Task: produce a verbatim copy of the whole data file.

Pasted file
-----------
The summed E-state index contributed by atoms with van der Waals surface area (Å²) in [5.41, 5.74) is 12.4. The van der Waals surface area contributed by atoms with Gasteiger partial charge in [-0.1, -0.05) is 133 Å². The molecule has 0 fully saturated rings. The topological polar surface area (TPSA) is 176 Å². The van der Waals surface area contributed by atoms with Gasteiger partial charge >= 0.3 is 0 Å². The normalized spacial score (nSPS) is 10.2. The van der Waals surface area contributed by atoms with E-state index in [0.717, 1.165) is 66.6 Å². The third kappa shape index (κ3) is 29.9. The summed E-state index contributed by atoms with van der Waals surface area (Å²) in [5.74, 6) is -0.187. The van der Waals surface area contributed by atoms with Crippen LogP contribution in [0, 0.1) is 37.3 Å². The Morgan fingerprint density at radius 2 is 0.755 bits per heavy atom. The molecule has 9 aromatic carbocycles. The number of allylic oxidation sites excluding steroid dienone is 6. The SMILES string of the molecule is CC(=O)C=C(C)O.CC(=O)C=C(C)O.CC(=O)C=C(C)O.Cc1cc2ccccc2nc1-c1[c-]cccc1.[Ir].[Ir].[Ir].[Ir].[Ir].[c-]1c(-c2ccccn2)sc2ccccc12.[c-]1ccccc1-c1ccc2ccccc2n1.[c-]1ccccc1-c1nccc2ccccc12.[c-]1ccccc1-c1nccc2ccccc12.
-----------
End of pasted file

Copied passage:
The summed E-state index contributed by atoms with van der Waals surface area (Å²) in [5.41, 5.74) is 12.4. The van der Waals surface area contributed by atoms with Gasteiger partial charge in [-0.1, -0.05) is 133 Å². The molecule has 0 fully saturated rings. The topological polar surface area (TPSA) is 176 Å². The van der Waals surface area contributed by atoms with Gasteiger partial charge >= 0.3 is 0 Å². The normalized spacial score (nSPS) is 10.2. The van der Waals surface area contributed by atoms with E-state index in [0.717, 1.165) is 66.6 Å². The third kappa shape index (κ3) is 29.9. The summed E-state index contributed by atoms with van der Waals surface area (Å²) in [5.74, 6) is -0.187. The van der Waals surface area contributed by atoms with Crippen LogP contribution in [0, 0.1) is 37.3 Å². The Morgan fingerprint density at radius 2 is 0.755 bits per heavy atom. The molecule has 9 aromatic carbocycles. The number of allylic oxidation sites excluding steroid dienone is 6. The SMILES string of the molecule is CC(=O)C=C(C)O.CC(=O)C=C(C)O.CC(=O)C=C(C)O.Cc1cc2ccccc2nc1-c1[c-]cccc1.[Ir].[Ir].[Ir].[Ir].[Ir].[c-]1c(-c2ccccn2)sc2ccccc12.[c-]1ccccc1-c1ccc2ccccc2n1.[c-]1ccccc1-c1nccc2ccccc12.[c-]1ccccc1-c1nccc2ccccc12.